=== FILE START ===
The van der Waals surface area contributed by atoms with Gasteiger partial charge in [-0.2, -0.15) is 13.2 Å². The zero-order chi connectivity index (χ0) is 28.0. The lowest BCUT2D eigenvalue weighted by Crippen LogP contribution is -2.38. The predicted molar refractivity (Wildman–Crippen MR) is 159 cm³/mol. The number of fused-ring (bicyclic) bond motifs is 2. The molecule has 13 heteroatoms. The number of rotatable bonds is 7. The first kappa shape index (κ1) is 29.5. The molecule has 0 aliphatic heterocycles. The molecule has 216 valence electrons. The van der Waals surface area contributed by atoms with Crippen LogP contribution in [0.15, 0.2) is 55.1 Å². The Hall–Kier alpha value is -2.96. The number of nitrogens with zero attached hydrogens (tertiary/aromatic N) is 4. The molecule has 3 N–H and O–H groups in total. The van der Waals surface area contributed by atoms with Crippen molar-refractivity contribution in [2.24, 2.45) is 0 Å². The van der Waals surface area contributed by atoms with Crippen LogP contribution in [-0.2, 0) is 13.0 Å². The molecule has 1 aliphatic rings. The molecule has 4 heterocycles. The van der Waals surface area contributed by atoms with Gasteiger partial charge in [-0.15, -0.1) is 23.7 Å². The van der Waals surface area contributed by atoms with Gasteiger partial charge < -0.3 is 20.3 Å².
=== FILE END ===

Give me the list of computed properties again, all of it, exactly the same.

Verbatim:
The van der Waals surface area contributed by atoms with Gasteiger partial charge in [-0.2, -0.15) is 13.2 Å². The zero-order chi connectivity index (χ0) is 28.0. The lowest BCUT2D eigenvalue weighted by Crippen LogP contribution is -2.38. The predicted molar refractivity (Wildman–Crippen MR) is 159 cm³/mol. The number of fused-ring (bicyclic) bond motifs is 2. The molecule has 13 heteroatoms. The number of rotatable bonds is 7. The first kappa shape index (κ1) is 29.5. The molecule has 0 aliphatic heterocycles. The molecule has 216 valence electrons. The van der Waals surface area contributed by atoms with Crippen LogP contribution in [0.15, 0.2) is 55.1 Å². The Hall–Kier alpha value is -2.96. The number of nitrogens with zero attached hydrogens (tertiary/aromatic N) is 4. The molecule has 3 N–H and O–H groups in total. The van der Waals surface area contributed by atoms with Crippen molar-refractivity contribution in [2.24, 2.45) is 0 Å². The van der Waals surface area contributed by atoms with Crippen LogP contribution in [-0.2, 0) is 13.0 Å². The molecule has 1 aliphatic rings. The molecule has 4 heterocycles. The van der Waals surface area contributed by atoms with Gasteiger partial charge in [-0.15, -0.1) is 23.7 Å². The van der Waals surface area contributed by atoms with Gasteiger partial charge < -0.3 is 20.3 Å².